Why Haven’t Jews Rebuilt the Temple Yet?

For thousands of years, Jews have yearned and prayed for the rebuilding of the Holy Temple, Now, finally, Israel is in Jewish hands again. Why don’t I see the rabbinic leaders in Israel spearheading a building campaign?

Before We Begin

As anyone who has been to Israel knows, the country is nothing short of a modern-day miracle. At the same time, there are very real political and security issues—issues that get even more heated when there is any discussion about the Temple Mount, let alone actually building anything there. That being the case, this entire conversation is purely theoretical, with no relation to the current sociopolitical state of affairs.

Additionally, there is much rabbinic debate surrounding the building of the Third Temple. To keep things short and simple, we’ll just touch on some of the issues that may be involved.

Who Must Build?

When discussing the question of rebuilding the Temple, it is important to keep in mind that, in general, this mitzvah is not an individual obligation, like the mitzvot of tefillin or Shabbat. Rather, it is a communal obligation.1

The obligation to rebuild the Temple may apply only when the majority of the Jewish nation resides in Israel, which currently is not the case.2 In addition, it may apply only when there is a Jewish king or prophet.3

How to Build?

Even if we’re not obligated, should we build the Temple anyway, restoring G‑d’s home one earth?

Truthfully, we don’t even know how to construct it. The dimensions of the Third Temple are somewhat described in the book of Ezekiel, but the interpretation of many verses is subject to debate. In fact, when it came time to build the Second Temple, the Jews built it according to the dimensions of the First Temple, and included only certain aspects that are explicitly stated in Ezekiel.4 It is only the third and final Temple that will be built entirely according to the prophecy of Ezekiel.5

Perhaps the most challenging aspect of all is the placement of the altar, which must be in a very specific location, as the verse states, “This is the altar for the burnt offerings of Israel.”6According to tradition, the altar is to be placed on the exact spot from which the earth to create Adam was taken and where he later offered sacrifices to G‑d, and where Abraham built the altar to sacrifice Isaac.7 The altar’s location is so essential that when they built the Second Temple, they needed three prophets to vouch for the location they had planned.8 Accordingly, we’d need at least one prophet to help us in our construction project,9 and prophets seem to be in short supply nowadays.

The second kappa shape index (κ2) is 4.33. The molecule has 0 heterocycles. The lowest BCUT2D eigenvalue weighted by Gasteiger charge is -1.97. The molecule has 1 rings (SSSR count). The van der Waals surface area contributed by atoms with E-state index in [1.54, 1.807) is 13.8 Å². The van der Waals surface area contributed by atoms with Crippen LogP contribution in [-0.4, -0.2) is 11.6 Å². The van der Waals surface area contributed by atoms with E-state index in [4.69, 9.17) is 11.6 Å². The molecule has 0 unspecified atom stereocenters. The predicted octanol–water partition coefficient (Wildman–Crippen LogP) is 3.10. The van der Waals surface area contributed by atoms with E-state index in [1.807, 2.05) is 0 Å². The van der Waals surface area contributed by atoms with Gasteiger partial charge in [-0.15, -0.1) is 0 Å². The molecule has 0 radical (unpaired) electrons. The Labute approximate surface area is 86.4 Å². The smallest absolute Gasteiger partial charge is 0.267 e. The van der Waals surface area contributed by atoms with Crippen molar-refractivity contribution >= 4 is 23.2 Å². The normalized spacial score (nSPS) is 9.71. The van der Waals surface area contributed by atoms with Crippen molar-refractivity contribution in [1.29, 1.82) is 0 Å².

Who Can Go There?

Assuming that somehow we did get the exact dimensions figured out, there is still one big issue: It is forbidden to enter the Temple area in a state of ritual impurity.10 The only way to become ritually pure is with the ashes of a red heifer, which presents its own set of challenges.11

HR Woes

The Temple was (and will be) staffed by kohanim, descendants of Aaron through a direct line of males. In order for a kohen to actually work in the Holy Temple, his genealogy would need to be verified with certainty, a test very few of today’s kohanimwould pass.12

Additionally, they would need to wear the priestly garments, made of materials such as threads dyed with the special techeilet(blue) dye, and a selection of precious stones for the high priest’s breastplate—but the specifics of both are a matter of great debate.

So How Is It Going to Happen?

As for how the Temple will ultimately get rebuilt, it is a matter of dispute between the classic commentators.